Since I got them in, I’ve noticed longer stares and more talk from people of the opposite sex… (give me a break).

But this post is not about random Moroccan dudes.

It’s about how being the new person in an older, established group of friends and colleagues can catch you off guard and relegate you to the nether regions of said circle.  If you happen to meet the guy that’s into you because you’re something new… you’ve hit a wall….

It’s a bit of deja vu… the same thing happened when I was in Morocco for a semester and met a bunch of sub-Saharan African students.  It was wonderful to meet them, but it was awkward with some of the guys.

Thankfully the numbers are fewer (age and location have much to do with that this time around but the situation is nonetheless a funny one to be in.  I’m not here looking for a man, I don’t think I act like I am, I’m not flirty at all… so how people read me as “open” for that mess, that is beyond my guess.
Case in point, yet another Romeo that I met when getting this fantabulous ‘do… apparently “can’t stop thinking about me”… ha, ha… if I thought these sentiments were at all real or credible  I wouldn’t laugh, but I’ve been down this road before.  Only this time instead of being confused and taken aback by such language, I rolled my eyes and told him to just stop.  It’s not that hard to do, (just ask my rather short list of ex and unrequited loves… ha, ha…)

I don’t want to give the idea that I am fighting them off left and right here, because I’m not and it’s not thaaat serious.  But, I do think about this situation, because of it’s parallels to my other time in Morocco.  Back then I still tried to navigate friendships and ignore that googly-eyed talk that then and now, is pretty much just their idea of what they think a girl/woman wants to hear.  Perhaps I’m just cynical, but I like to think of myself as a person who as they say in Moroccan ARabic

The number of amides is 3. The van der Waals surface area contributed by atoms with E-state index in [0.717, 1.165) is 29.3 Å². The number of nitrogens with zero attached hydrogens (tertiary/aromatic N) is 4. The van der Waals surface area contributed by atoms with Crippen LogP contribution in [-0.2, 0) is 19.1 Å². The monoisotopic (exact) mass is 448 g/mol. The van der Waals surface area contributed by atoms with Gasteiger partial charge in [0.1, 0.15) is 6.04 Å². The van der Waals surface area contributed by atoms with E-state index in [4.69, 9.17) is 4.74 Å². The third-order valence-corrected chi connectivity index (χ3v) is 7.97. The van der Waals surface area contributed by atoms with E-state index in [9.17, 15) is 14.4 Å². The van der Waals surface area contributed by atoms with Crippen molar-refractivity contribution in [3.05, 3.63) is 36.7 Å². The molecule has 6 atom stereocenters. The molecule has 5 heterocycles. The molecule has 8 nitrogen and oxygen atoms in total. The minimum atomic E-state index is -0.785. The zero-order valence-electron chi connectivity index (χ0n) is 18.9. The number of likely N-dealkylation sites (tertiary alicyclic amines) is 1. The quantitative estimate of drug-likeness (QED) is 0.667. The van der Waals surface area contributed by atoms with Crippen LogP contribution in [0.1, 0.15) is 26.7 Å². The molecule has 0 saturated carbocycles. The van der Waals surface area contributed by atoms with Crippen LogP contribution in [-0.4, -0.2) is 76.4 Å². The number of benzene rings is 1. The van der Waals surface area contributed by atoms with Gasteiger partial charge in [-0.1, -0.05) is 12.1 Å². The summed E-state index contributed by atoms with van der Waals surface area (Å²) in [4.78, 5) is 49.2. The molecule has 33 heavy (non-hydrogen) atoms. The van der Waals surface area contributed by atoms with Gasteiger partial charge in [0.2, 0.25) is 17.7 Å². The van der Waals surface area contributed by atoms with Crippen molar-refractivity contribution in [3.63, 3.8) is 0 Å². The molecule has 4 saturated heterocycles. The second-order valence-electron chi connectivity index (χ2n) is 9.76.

كيدق وكيقول “شكون”

(someone who knocks and says, who is it, i.e. someone who knows themselves very well)

I’m not that memorable, not after a few random conversations… once again just ask my (rather short) list of past and unrequited loves…. or any of my bffs whom I haven’t seen or heard from in ages…. I am very easy to forget.

Is it just me, that thinks that someone that says that you are all they think about or some craziness like that is well, crazy and creepy? …. ha. ha…

So yes, I guess I’m just lamenting how guys like these, whether you meet them at home or abroad, get in the way of my making real friends with pretty much everyone else. Some of the other girls/women won’t like you because they think you are just there to steal their men. Some of the guys that aren’t interested in you in that way but would be really cool to talk to won’t talk to you, because in their minds you have been relegated as so-so’s new interest. And they don’t want to be starting something… And perhaps more importantly (if that’s your aim), people like this become cock-blockers (excuse my language…ha, ha…) because if you are actually interested in someone, you will none-theless have been relegated to the untouchables section because of your “connection” to random starry-eyed guy. Sigh.

This time around, I almost didn’t catch this one, before it was too late, he was the kind that’s nice and then slowly eases in that talk that I don’t want to hear… ha, ha… smh…He was the undercover bugaboo… Regardless of when I caught on, my spidey senses were tingling early enough to let me know that this was a no-go.  What a difference these years have made, the older, wiser me, is pretty good at sniffing these “types” out.

The older me, also nearly sprained her foot today, thereby having to back-out of our planned group outing…yeah, God’s got my back too, ha, ha…

at any rate, with one week left and counting… by this time next week I will be completely packed up and ready to blow this infernal pop stand…